Are you reading this as a way to put off doing something else? When you’re done with this article, are you going to get back to work—or are you going to look for something else to distract you, just for a moment?
If you’re looking for a way to channel your distractive impulses into something more productive, a distraction journal can help you understand why your brain wants to think about everything else but the task in front of you. It can also help you understand when it’s time to get to work, and when it might be time to take a break.
As Kimberly Bui explains in The Financial Diet:
My distraction journal is essentially a table where I keep a running tally on my urges to check my phone. I make a list with columns, and at the top of each column, I write down all the reasons that I could possibly be distracted. For me, it’s social media, emails/texts, personal finance/blogging updates, and fidgeting.
I tried keeping a distraction journal, and in addition to writing down what kind of distraction was tempting me, I also asked myself why I was seeking out the distraction. I quickly figured out that I had two huge distraction triggers:
When I had to solve a problem that I didn’t yet know how to tackle
When I had to make a decision I didn’t want to make
In other words: I was feeling the urge to do something else because I hadn’t yet figured out how to do what was in front of me.
That kind of distraction impulse can be an indication that you do in fact need a break—and if it’s a break that gets you away from your desk, that’s even better. There’s a reason why so many people get their best insights while they’re doing something that lets their minds rest and ruminate.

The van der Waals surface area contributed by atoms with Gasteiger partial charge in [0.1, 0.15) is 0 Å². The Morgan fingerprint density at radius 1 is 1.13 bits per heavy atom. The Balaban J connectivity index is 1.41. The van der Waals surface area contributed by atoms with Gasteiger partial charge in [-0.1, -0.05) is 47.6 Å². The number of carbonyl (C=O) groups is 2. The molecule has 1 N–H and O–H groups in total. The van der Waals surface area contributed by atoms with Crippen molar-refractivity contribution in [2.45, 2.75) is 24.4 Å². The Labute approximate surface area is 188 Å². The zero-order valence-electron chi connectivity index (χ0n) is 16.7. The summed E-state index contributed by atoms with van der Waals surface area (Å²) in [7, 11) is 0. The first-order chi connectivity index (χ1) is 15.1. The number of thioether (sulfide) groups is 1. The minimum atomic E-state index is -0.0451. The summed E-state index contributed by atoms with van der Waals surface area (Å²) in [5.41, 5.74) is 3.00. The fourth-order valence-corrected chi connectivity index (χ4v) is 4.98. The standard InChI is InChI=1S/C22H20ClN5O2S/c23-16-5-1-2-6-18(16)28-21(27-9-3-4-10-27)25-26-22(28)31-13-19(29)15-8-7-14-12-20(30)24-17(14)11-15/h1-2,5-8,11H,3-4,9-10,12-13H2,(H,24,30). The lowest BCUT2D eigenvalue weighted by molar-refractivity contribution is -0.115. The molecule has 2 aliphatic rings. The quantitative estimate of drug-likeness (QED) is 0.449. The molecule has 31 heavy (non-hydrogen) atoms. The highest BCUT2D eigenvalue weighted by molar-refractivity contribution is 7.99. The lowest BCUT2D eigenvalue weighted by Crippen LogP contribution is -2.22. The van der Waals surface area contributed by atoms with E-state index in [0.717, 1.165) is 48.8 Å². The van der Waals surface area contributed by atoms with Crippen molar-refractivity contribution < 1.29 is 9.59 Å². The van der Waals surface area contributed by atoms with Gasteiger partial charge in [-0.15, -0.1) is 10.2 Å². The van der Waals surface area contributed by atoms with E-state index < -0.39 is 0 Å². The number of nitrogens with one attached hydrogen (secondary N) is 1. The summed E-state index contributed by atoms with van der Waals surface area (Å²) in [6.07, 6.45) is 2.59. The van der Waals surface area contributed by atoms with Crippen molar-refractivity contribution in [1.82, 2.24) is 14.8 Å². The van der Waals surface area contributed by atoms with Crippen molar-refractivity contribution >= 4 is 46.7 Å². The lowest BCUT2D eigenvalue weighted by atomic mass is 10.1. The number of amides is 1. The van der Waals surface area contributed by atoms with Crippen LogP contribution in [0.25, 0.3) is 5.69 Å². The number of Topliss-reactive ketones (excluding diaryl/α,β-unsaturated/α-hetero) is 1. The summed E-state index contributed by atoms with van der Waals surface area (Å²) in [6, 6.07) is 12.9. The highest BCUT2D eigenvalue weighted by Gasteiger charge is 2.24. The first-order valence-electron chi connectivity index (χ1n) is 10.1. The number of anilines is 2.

However, sometimes you don’t need a break as much as you just need to knuckle down and do the hard thing. Complete the boring and mentally tasking assignment. Write the difficult email. Tell someone no. Those kinds of to-dos aren’t going to go away until you do them.
Bui adds one more component to her distraction journal:
[...] whenever I think of something I need to do, like send an email or order a present, I write it down as a task below my table instead of actually starting the task. This way, I ensure I don’t forget about the reminders popping up in my head, but I also prevent myself from diving headfirst into a totally different task than what I was already focusing on.
This is one of the core tenets of David Allen’s Getting Things Done productivity system, which I’ve been practicing for over a decade at this point: If you’re working on something and an unrelated task or question or reminder pops into your head, capture that thought in a notebook and then get back to what you were previously doing.
Bui notes that her decision to keep a distraction journal was also inspired by Sam Laura Brown’s The Perfectionism Project podcast, in which Brown advises listeners to “keep a list of every distraction that tempts you so that you can stay on task and follow up on anything that needs to be done later.” If you haven’t yet implemented this kind of note-taking into your life, you might be surprised at how effective it is.